LOS ANGELES — James Harden stepped into the gym and ducked beneath cameras, making his way toward the baseline at King/Drew Magnet High School. Harden had been here before. He’d played at the Drew League, the city’s premier pro-am basketball league, but not since he won the NBA’s MVP award.
So, as he walked toward the training tables to stretch out, fans whipped out their cell phones. Before he played, they had to take a picture, because of course they did. It is 2018.
Last year, Harden played in the Drew League with now Houston Rockets teammate Chris Paul. The goal that day as a member of the LAUNFD team? To put on a show in front of fans and kids. And Harden did that, draining 3-pointers and assisting teammates.
The goal on this day was different.
While the six-time NBA All-Star hoped to dazzle fans and kids alongside Rockets teammate P.J. Tucker, former Rockets guard Bobby Brown and Los Angeles Clippers forward Montrezl Harrell, Harden’s goal centered around beating the team named Birdie’s Revenge that had won 26 straight games.
“When I heard [they had won 26], I’m like, I’m on the way,” P.J. Tucker told Yahoo Sports. “I was like, we gotta get that done.”
NBA MVP James Harden is here at the Drew League. pic.twitter.com/wOaUzeWu0Q
— Alec Lewis (@alec_lewis) July 29, 2018
A little background: The Drew League has set rosters throughout its regular season, but it is a pro-am league, meaning teams can add players throughout the year. Over the years, NBA players have congregated to the league due to its competition and connection with Nike.
Birdie’s Revenge, the team that had won 26, is led by Jayceon “The Game” Taylor, a Los Angeles-based rap artist. The team also boasts NBA player Mike James and the league’s back-to-back most valuable player, Franklin Session.
After he finished stretching out, Harden strutted to midcourt and hugged Session. The smiles between the two MVP’s ended there. Once the ball was tipped, once Harrell slammed a putback a few minutes in, the competition was on.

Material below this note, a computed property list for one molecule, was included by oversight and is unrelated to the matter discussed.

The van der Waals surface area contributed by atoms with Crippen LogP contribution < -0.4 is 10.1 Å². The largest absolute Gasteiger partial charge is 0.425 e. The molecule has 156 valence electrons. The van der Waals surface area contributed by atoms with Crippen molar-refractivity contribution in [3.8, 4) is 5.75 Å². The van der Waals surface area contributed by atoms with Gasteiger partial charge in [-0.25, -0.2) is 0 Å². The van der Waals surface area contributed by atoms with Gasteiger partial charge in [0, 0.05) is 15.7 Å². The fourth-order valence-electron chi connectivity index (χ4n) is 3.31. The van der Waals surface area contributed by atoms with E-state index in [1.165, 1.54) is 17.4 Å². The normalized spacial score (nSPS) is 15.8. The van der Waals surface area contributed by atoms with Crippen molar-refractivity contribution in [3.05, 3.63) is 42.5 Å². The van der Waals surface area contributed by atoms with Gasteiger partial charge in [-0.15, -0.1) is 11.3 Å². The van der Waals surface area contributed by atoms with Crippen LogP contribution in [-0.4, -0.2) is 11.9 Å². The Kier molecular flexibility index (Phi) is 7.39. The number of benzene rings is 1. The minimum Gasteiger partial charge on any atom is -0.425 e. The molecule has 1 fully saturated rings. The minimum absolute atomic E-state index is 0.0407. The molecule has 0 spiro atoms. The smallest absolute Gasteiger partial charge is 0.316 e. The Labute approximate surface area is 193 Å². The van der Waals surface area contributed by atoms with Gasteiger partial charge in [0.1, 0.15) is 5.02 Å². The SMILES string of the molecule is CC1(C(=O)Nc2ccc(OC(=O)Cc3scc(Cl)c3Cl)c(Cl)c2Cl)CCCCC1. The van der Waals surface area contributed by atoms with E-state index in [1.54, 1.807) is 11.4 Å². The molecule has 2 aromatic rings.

“We knew it was coming,” said Tracey Mills, the coach of Birdie’s Revenge and former creative collaborator with Kanye West. “We’re all from L.A. We know James.”
Moments after the Harrell dunk, Harden knifed his way into the lane. He was fouled, so he stepped to the line to shoot two free throws. From the crowd, Darrell “Clipper Darrell” Bailey began to chant: “MVP. MVP. MVP.”
— Alec Lewis (@alec_lewis) July 29, 2018
Competition showed in the second quarter, when P.J. Tucker exchanged words with Birdie Revenge’s Marcus Bell. The two had battled on the post, and Bell’s emotions were running high — high enough that he had to be held back.
Ultimately, he was ejected from the game.
“You’ve got guys that want to come out here and compete,” Tucker, who finished with 10 points and 11 rebounds, said. “I love that, though. I love that.”
Harden hoisted a 3-pointer with 5:45 remaining in the first half and twisted his ankle on the way down. He stayed down for seconds, clutching the leg, but he then got up and walked it off. In the final seconds of the first half, he proved he was okay, scoring in Session’s face.
His team led 45-32 at the half.
Thanks to Mike James, who bounced in and out of the NBA last year, Birdie’s Revenge stayed in the game. He had 32 points on seven of 10 from 3-point range. Session, who finished with 23 points and nine assists, dished on a number of those buckets, especially leading up to the fourth.
In the final stanza, though, it was all Harden, Harrell and LAUNFD.
After James drained a 3-pointer from the top of the key to cut the lead to five, Harden dished to Harrell for the jam. The two jogged toward each other at center court, lept and chest-bumped. It was that kind of day — Harden, who finished with 26 points, led LAUNFD to a 91-81 win.
“That was something special,” Harrell told Yahoo Sports. “In this league, to win 26 straight, that’s hard. That was big for them to do that. But that’s something in the past.
Sunday’s win will not show up when fans and analysts discuss Harden’s greatness, but those in Los Angeles will remember it. They’ll remember he hooped locally on a random Sunday. They’ll remember he ended the league record 26-game win streak.
And, maybe more than it all, they’ll remember he stepped out of the gym afterward and into the Southern California sun to sign autographs for kids.
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